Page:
We didn’t put a lot of “explanation into this but if you think about the parametric equations and how sine/cosine behave as you increase \(t\) you should see what’s going on. In the \(x\) equation we see that the coefficient of the cosine is negative and so if cosine increases \(x\) must decrease and if cosine decreases \(x\) must increase. For the \(y\) equation the coefficient of the sine is positive and so both \(y\) and sine will increase or decrease at the same time.

Okay, in all of the analysis above we must be moving in a clockwise direction. Also, note that because of the oscillating nature of sine and cosine once we reach back to the “starting” point the behavior will simply repeat itself. This in turn tells us that once we arrive back at the “starting” point we will continue to trace out the parametric curve in a clockwise direction.

Show Step 4From the analysis in the last step we saw that without any range of \(t\)’s restricting the parametric curve, which we don’t have here, the parametric curve will completely trace out the ellipse that we found in Step 1.

Therefore, the next thing we should do is determine a range of \(t\)’s that it will take to complete one trace of the parametric curve. Note that one trace of the parametric curve means that no portion of the parametric curve will ever be retraced. For this problem that means we trace out the ellipse exactly once.

So, as with the last step let’s “start” at the point \(\left( {1,1} \right)\), which corresponds to \(t = 0\). So, the next question to ask is what value of \(t > 0\) will we reach this point again.

In order to be at the point \(\left( {1,1} \right)\) we need to require that \(\cos \left( {3t} \right) = 1\) and \(\sin \left( {3t} \right) = 0\). So, for \(t > 0\) we know we’ll have \(\cos \left( {3t} \right) = 1\) if \(3t = 2\pi ,4\pi ,6\pi , \ldots \) and we’ll have \(\sin \left( {3t} \right) = 0\) if \(3t = \pi ,2\pi ,3\pi , \ldots \) .

The first value of \(t\) that is in both of these lists is \(3t = 2\pi \). So, we’ll get back to the “starting” point at,

\[3t = 2\pi \hspace{0.25in}\hspace{0.25in} \Rightarrow \hspace{0.25in}\hspace{0.25in}t = \frac{{2\pi }}{3}\]Therefore, one trace will be completed in the range,

\[0 \le t \le \frac{{2\pi }}{3}\]Note that this is only one possible answer here. Any range of \(t\)’s with a “net” range of \(\frac{{2\pi }}{3}\) \(t\)’s, with the endpoints of the \(t\) range corresponding to start/end points of the parametric equation, will work. So, for example, any of the following ranges of \(t\)’s would also work.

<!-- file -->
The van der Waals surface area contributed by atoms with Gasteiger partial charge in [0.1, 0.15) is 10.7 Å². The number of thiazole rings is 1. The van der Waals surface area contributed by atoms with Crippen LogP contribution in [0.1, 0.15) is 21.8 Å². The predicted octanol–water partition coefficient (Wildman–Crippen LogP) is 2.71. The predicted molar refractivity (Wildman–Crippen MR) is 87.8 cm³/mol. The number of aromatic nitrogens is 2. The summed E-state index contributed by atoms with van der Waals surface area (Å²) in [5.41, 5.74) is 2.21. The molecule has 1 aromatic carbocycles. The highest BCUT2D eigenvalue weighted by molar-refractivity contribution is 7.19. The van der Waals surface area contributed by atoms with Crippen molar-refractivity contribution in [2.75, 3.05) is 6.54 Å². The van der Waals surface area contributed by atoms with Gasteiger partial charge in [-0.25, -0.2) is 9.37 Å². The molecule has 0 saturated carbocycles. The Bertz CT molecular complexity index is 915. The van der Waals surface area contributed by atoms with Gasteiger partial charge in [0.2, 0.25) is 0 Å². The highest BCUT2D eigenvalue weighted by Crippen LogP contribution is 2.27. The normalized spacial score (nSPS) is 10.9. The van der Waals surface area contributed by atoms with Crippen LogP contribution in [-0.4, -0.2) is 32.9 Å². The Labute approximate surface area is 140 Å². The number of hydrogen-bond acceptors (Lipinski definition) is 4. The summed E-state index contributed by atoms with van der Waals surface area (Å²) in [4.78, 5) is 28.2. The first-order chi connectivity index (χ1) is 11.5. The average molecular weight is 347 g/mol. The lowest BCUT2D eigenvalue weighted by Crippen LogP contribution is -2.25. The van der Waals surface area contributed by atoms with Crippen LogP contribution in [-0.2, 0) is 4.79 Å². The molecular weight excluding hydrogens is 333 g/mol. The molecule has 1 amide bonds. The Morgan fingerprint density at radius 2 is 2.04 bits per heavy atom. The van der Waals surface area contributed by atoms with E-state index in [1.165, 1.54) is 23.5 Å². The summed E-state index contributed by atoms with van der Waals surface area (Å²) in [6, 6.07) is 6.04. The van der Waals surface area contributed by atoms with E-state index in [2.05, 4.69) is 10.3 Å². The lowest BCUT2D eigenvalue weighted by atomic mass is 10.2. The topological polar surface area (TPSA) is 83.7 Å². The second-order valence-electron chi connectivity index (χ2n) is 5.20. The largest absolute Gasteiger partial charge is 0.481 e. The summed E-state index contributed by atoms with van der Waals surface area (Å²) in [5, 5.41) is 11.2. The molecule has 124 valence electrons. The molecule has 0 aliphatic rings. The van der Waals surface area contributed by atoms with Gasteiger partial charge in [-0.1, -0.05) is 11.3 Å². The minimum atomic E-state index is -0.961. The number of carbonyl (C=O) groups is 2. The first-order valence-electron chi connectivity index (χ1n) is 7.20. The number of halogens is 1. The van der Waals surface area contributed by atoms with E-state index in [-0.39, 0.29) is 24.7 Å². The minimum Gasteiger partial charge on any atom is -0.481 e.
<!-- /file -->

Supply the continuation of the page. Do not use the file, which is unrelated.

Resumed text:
\[ - \frac{{2\pi }}{3} \le t \le 0\hspace{0.25in}\hspace{0.25in}\frac{{2\pi }}{3} \le t \le \frac{{4\pi }}{3}\hspace{0.25in}\hspace{0.25in} - \frac{\pi }{3} \le t \le \frac{\pi }{3}\]There are of course many other possible ranges of \(t\)’s for a one trace. Note however, as the last example above shows, because the full ellipse is traced out, each range doesn’t all need to start/end at the same place. The range we originally arrived at as well as the first two ranges above all start/end at \(\left( {1,1} \right)\) while the third range above starts/ends at \(\left( {5,1} \right)\).

Show Step 5Now that we have a range of \(t\)’s for one full trace of the parametric curve we could determine the number of traces the particle makes. However, because we weren’t given an overall range of \(t\)’s we can’t do that for this problem.

Show Step 6Finally, here is a sketch of the parametric curve for this set of parametric equations.

For this sketch we included a set of \(t\)’s to illustrate where the particle is at while tracing out of the curve. For some practice you might want to follow the analysis from Step 4 to see if you can verify the values of \(t\) for the other three points on the graph. It would, of course, be easier to just plug them in to verify, but the practice would of the Step 4 analysis might be useful to you.

Here is also the formal answers for all the rest of the information that problem asked for.

\[\begin{array}{lcc} {\mbox{Range of }}x{\mbox{ :}} & \hspace{0.1in} & 1 \le x \le 5\\ {\mbox{Range of }}y{\mbox{ :}} & \hspace{0.1in} & - 3 \le y \le 5\\ {\mbox{Range of }}t{\mbox{ for one trace : }} & \hspace{0.1in} & 0 \le t \le \frac{{2\pi }}{3}\\ {\mbox{Total number of traces : }} & \hspace{0.1in} & {\mbox{n/a}}\end{array}\]